It may be one of this summer’s most popular movies, but “The Kissing Booth” is not playing at a theater near you. Netflix released the teen rom-com on its streaming service with little fanfare in May, and it quickly swelled into a stealth sensation.
“Fans found it, liked it, and decided to pass it on to other people,” said Vince Marcello, the film’s writer and director. “You can run commercials, you can do all the conventional stuff, but none of it is as powerful as people on their Twitter feeds saying, ‘Oh my God, check this out, it gave me all the feels.’”
Netflix specializes in the soft sell, expecting viewers to stumble across its original films while scrolling through menus of suggestions. “We weren’t aggressively marketing the film,” said Ian Bricke, the service’s director of independent film. “But when people find a movie like this on Netflix, they feel like they’ve discovered it for themselves, and there’s a degree of ownership and investment that translates into word of mouth.”
This user-generated strategy seems fitting given the D.I.Y. origins of “The Kissing Booth.” In 2011, Beth Reekles, a 15-year-old in Wales, started posting chapters of the story on Wattpad, an online platform that allows amateur writers to read and comment on one another’s work.
“It was easier to share it with total strangers online than people I knew,” Ms. Reekles, now 23, said in an email. “I was — and still am — quite self-conscious about my writing.”
Readers responded with surprising ardor to the simple story: An awkward Los Angeles high schooler, Elle, falls for her lifelong best friend Lee’s bad-boy older brother, Noah, after he’s responsible for her first-ever kiss in the fairground attraction of the title. The twist: Elle and Lee adhere to a strict set of rules for their friendship, and one is that dating each other’s relatives is verboten.
“When I first wrote the story, ‘Twilight’ had become popular and all of the young-adult stories I could find were paranormal romances,” Ms. Reekles said. “I just really wanted to read a regular high school romance, and when I couldn’t find that, I wrote my own.”
After Mr. Marcello (who directed four films inspired by American Girl dolls) adapted the novel into a screenplay, Netflix became involved. “We liked the idea that it landed somewhere between an R-rated teen film and younger-skewing fare like Disney Channel movies,” Mr. Bricke said. “The trend in teen movies has been towards edgier, raunchier fare, and it felt like there was a pocket that wasn’t being spoken to.”
That audience swooned for “The Kissing Booth,” with many watching it multiple times. Netflix never releases the equivalent of ratings but it does report that one in three viewers has seen it more than once, which is 30 percent higher than the normal rate.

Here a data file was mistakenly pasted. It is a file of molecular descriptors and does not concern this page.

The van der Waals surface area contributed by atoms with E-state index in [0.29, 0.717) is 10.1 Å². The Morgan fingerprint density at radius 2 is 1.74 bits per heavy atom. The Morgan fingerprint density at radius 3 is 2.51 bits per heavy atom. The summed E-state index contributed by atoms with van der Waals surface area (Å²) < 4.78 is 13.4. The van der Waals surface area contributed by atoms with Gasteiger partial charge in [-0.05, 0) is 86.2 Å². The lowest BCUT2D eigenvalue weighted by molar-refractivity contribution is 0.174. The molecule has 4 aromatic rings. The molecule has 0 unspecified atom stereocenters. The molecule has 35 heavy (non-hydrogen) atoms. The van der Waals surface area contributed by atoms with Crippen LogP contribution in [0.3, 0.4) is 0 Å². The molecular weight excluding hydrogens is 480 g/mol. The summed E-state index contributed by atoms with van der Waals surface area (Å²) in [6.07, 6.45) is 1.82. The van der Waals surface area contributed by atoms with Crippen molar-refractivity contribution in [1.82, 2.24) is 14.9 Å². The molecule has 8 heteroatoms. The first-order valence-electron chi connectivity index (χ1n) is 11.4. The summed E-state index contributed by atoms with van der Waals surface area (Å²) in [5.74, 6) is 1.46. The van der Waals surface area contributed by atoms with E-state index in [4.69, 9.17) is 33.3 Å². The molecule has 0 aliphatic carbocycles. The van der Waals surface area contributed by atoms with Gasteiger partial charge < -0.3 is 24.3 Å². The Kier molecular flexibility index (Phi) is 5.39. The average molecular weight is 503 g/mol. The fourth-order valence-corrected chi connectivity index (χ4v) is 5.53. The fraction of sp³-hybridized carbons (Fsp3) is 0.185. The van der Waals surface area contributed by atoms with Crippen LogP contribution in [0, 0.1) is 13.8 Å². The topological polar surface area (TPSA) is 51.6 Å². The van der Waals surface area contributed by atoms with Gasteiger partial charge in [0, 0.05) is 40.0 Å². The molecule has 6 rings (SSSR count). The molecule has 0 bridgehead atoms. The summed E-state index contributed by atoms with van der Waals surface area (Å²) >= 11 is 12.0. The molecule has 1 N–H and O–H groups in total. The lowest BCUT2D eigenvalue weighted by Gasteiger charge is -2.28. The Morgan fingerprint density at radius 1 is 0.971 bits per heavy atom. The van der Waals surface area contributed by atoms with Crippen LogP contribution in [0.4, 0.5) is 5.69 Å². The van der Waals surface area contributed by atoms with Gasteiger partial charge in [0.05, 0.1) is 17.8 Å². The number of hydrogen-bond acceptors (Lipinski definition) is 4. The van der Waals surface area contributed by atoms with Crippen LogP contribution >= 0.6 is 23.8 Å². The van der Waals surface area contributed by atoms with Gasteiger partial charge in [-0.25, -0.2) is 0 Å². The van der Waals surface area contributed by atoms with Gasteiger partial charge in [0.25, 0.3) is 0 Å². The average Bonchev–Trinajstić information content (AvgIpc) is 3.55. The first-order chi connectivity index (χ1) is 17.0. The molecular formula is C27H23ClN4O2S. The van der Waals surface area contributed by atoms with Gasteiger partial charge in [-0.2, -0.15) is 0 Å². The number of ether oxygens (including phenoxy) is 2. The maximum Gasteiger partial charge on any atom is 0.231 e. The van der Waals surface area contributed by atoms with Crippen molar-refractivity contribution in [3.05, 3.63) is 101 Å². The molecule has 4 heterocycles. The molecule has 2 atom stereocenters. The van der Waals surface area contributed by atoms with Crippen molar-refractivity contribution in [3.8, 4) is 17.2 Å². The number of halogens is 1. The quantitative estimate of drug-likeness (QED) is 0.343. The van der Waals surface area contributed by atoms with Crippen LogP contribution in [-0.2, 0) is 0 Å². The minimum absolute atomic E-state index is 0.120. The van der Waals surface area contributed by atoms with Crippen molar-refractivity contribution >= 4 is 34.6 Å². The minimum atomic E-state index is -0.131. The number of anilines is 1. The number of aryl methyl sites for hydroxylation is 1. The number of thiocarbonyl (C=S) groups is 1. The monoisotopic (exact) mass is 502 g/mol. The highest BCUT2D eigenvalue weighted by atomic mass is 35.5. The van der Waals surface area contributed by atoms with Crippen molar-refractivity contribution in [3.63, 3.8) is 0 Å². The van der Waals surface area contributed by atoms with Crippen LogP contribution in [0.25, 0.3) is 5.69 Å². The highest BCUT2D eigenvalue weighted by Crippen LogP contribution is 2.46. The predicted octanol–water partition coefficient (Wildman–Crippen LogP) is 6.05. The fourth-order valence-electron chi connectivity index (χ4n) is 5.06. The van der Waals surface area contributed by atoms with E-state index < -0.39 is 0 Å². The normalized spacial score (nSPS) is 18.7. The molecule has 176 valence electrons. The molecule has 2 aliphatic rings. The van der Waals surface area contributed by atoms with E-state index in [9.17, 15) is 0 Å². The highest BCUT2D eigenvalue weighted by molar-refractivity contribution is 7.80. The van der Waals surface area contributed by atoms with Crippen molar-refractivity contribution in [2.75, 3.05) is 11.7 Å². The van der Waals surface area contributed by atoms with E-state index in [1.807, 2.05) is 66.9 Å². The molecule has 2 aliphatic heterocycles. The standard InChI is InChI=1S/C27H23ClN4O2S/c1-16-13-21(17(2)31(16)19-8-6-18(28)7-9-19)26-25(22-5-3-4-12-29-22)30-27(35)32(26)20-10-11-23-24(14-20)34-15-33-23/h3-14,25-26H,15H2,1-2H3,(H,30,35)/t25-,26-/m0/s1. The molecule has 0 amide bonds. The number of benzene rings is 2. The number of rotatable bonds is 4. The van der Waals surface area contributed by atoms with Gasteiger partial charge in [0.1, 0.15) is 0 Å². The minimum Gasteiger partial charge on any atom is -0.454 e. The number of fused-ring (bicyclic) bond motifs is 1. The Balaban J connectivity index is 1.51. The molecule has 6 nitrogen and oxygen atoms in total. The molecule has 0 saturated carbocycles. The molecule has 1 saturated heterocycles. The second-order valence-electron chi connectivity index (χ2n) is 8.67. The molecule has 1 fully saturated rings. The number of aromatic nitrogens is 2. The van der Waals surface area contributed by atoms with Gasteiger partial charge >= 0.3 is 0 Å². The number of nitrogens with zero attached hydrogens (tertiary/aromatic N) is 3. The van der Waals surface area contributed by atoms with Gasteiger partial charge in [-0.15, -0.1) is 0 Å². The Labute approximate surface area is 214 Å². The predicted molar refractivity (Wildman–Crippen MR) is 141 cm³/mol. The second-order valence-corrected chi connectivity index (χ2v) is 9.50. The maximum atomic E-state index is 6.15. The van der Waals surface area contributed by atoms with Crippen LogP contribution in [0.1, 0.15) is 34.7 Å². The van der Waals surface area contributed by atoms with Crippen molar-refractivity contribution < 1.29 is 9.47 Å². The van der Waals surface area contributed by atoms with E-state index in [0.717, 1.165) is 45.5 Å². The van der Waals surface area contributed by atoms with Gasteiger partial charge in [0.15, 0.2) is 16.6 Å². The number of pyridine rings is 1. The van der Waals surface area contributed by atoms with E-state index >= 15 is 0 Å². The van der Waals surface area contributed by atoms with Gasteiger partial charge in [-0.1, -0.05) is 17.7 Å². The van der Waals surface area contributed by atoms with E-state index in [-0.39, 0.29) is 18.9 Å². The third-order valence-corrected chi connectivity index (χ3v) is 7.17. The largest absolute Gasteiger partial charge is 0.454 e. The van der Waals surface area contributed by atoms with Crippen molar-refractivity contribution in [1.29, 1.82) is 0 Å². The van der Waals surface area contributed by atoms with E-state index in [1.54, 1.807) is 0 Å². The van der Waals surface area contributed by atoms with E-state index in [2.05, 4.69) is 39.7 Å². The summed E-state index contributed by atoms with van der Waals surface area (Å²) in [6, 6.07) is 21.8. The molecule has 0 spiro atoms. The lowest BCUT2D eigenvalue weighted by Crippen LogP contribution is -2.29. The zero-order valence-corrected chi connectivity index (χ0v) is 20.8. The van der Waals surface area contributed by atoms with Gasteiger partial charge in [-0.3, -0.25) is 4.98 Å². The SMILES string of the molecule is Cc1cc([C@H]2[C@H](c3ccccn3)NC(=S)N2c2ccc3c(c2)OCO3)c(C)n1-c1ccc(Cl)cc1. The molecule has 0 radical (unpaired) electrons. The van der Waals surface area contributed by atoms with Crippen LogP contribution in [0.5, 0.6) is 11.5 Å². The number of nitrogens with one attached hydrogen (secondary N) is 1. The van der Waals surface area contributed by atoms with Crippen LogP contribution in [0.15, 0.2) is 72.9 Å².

Joey King (“Ramona and Beezus”), who plays Elle, said there’s something addictive about the movie. “Young people on Instagram made these fan accounts and started hanging out with each other because they love and relate to it so much.”
The movie has resonated with an older audience as well, Mr. Marcello said: “They’re making comments like, ‘I’m not sure I should be admitting this online, but I’ve watched this movie six times, and I’m 42 years old — oh, God, help me.’”
That was part of the plan all along. Mr. Marcello intended “The Kissing Booth” to be a nostalgia-evoking homage to the teen comedies of the ’80s and ’90s. So he cast the Brat Pack queen Molly Ringwald as Lee and Noah’s mom and used a cover version of “Don’t You (Forget About Me),” from the soundtrack of “The Breakfast Club,” in a prom scene.
“The John Hughes films and movies like ‘10 Things I Hate About You’ were formative for me,” Mr. Marcello said. “Hollywood hasn’t been making those kinds of films in recent years, and that’s the reason we’re so hungry for them.”
Not everyone has devoured “The Kissing Booth” with this kind of enthusiasm, however. On the review-aggregator site Rotten Tomatoes, the film has received only one positive notice out of eight. IndieWire slammed it as “a sexist and regressive look at relationships that highlights the worst impulses of the genre.”
The movie’s star shrugs it off. “The problem with critics, not to bash on them, is that when they’re watching a movie, they’re looking for very specific things,” Ms. King said. “They are forgetting what it’s like to watch a movie and not have to think about how happy you feel. ‘The Kissing Booth’ just makes you feel good.”
Ms. King’s real-life romance with Jacob Elordi, the Australian unknown who plays Noah, has fueled fans’ frenzy for the movie. “It’s exciting for people to know what they saw on screen was real,” Ms. King acknowledged. Added Mr. Marcello, “You never plan for that, you don’t expect it to happen, but they’re so great together, and it shows in every scene.”
The actors’ offscreen chemistry has also raised their profiles online, where they have posted pictures of themselves canoodling. Since the film’s release, Ms. King has gone from 600,000 to 5.4 million followers on Instagram, while Mr. Elordi’s fan base on the same platform has skyrocketed from 15,000 to 4.8 million.
Such popularity leads to the question: Will there be a sequel? “I’d love there to be, but who knows?” Ms. Reekles said. “I know all the fans of the movie and the book would like one.” (On Wattpad, Ms. Reekles has posted “The Beach House,” which she describes as “a novella to my book ‘The Kissing Booth’” and follows Lee and Elle over the summer.)
If that happens, the writer might finally make her first-ever trip to Hollywood. Though “The Kissing Booth” is set there, Ms. Reekles said, “I’ve yet to see California.”